In Rolling Stone's retrospective review of 1984 in its 100 greatest albums of the 1980s, producer Ted Templeman said, "It's real obvious to me [why 1984 won Van Halen a broader and larger audience.] Eddie Van Halen discovered the synthesizer." The review continues, "The foursome had been selling out arenas for more than a decade on the basis of Eddie's virtuosic, fleet-fingered guitar playing, singer David Lee Roth's blunt, raunchy lyrics and the brute force of Michael Anthony's bass and Alex Van Halen's drums. But 1984, abetted by tunes that swirled elements of synth pop into metal — most evidently on the hit single "Jump" — and by a string of campy, low-budget videos that found favor on MTV, carried Van Halen to a new plateau of popularity. No longer viewed as threatening to those with a chronic fear of metal, the band somehow became amusing and even endearing to middle America.
"At the time, Eddie was in the process of building his own studio with Don Landee, the band's longtime engineer (and now its producer). While boards and tape machines were being installed, the guitarist began fiddling around on synthesizers to pass the time. "There were no presets," says Templeman. "He would just twist off until it sounded right."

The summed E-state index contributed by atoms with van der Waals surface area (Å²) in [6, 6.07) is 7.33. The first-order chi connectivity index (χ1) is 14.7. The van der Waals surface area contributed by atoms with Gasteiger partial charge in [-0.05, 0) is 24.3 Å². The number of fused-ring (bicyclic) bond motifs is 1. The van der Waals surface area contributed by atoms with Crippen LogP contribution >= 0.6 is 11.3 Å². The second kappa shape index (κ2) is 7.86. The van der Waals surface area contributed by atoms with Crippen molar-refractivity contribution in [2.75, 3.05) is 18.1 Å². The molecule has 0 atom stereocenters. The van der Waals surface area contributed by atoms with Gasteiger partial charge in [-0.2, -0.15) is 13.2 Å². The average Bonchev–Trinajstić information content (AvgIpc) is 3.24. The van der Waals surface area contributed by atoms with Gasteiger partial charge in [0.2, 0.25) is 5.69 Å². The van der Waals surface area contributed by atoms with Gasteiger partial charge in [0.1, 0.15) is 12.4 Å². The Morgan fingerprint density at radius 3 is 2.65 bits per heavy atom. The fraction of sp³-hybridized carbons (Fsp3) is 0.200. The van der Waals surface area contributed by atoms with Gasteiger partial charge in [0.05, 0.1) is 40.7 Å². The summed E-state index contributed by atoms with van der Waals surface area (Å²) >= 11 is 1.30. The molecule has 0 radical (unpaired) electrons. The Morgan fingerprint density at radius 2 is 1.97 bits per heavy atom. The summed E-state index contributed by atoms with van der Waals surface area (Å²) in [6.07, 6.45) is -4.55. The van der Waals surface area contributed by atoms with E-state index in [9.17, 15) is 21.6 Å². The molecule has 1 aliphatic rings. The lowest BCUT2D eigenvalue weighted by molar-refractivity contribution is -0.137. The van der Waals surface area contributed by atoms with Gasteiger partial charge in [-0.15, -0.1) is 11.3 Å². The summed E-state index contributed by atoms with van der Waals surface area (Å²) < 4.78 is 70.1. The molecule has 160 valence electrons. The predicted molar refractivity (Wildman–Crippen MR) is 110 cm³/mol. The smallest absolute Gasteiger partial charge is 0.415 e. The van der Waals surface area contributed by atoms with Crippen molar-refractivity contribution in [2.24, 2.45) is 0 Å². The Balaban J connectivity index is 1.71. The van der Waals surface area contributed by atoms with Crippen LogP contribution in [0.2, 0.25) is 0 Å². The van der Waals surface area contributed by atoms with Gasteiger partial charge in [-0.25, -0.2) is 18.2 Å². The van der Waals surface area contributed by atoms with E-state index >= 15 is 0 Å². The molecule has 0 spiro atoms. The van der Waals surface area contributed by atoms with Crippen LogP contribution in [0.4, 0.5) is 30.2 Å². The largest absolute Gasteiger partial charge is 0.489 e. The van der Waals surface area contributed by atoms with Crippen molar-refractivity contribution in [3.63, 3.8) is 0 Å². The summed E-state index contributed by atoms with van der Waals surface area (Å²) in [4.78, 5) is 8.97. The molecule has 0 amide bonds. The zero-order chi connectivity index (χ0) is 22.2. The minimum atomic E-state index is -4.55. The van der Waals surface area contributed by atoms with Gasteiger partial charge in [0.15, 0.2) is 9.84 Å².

1984 features Van Halen's most prominent use of keyboards to date, particularly on the album's first two hit singles "Jump" and "I'll Wait", as well as the album's one-minute synthesizer and effects instrumental, "1984", (which had been previously incorporated into bassist Michael Anthony's solo on Van Halen's 1982 world tour.)
The summer saw the release of the album's third single "Panama", which featured a heavy guitar riff reminiscent of Van Halen's earlier work (the engine noise was from Eddie revving up his Lamborghini, with microphones being used near the tailpipes). Later, a video of "Hot for Teacher" was released and played regularly on MTV, giving the band a fourth hit which further sustained sales of the album. Other songs on 1984 included "Girl Gone Bad", parts of which previously had been played during the 1982 Tour amidst performances of "Somebody Get Me a Doctor" (most famously at the US Festival show), the hard rock "Drop Dead Legs" and "Top Jimmy", a tribute to James Paul Koncek of the band Top Jimmy & The Rhythm Pigs. The album concludes with "House of Pain", a fiery, heavy metal song that dates back to the band's early club days of the mid-1970s.